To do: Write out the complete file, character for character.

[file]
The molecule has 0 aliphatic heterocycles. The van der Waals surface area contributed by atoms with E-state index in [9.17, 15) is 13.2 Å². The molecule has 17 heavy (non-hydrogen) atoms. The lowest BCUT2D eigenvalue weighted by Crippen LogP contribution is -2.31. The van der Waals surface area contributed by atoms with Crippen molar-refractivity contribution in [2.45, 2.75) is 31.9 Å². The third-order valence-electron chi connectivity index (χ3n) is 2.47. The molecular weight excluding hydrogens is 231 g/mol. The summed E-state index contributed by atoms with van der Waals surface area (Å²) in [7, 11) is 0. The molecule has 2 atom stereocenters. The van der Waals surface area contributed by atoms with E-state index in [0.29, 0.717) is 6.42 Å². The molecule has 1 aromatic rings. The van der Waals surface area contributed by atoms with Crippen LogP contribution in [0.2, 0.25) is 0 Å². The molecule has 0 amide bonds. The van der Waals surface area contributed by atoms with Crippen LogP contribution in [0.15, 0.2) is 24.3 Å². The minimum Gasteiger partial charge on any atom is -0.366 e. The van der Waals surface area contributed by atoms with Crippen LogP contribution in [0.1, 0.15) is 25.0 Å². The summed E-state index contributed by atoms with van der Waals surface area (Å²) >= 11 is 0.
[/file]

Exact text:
The molecule has 0 aliphatic heterocycles. The van der Waals surface area contributed by atoms with E-state index in [9.17, 15) is 13.2 Å². The molecule has 17 heavy (non-hydrogen) atoms. The lowest BCUT2D eigenvalue weighted by Crippen LogP contribution is -2.31. The van der Waals surface area contributed by atoms with Crippen molar-refractivity contribution in [2.45, 2.75) is 31.9 Å². The third-order valence-electron chi connectivity index (χ3n) is 2.47. The molecular weight excluding hydrogens is 231 g/mol. The summed E-state index contributed by atoms with van der Waals surface area (Å²) in [7, 11) is 0. The molecule has 2 atom stereocenters. The van der Waals surface area contributed by atoms with E-state index in [0.29, 0.717) is 6.42 Å². The molecule has 1 aromatic rings. The van der Waals surface area contributed by atoms with Crippen LogP contribution in [0.2, 0.25) is 0 Å². The molecule has 0 amide bonds. The van der Waals surface area contributed by atoms with Crippen LogP contribution in [0.15, 0.2) is 24.3 Å². The minimum Gasteiger partial charge on any atom is -0.366 e. The van der Waals surface area contributed by atoms with Crippen LogP contribution in [0.1, 0.15) is 25.0 Å². The summed E-state index contributed by atoms with van der Waals surface area (Å²) >= 11 is 0.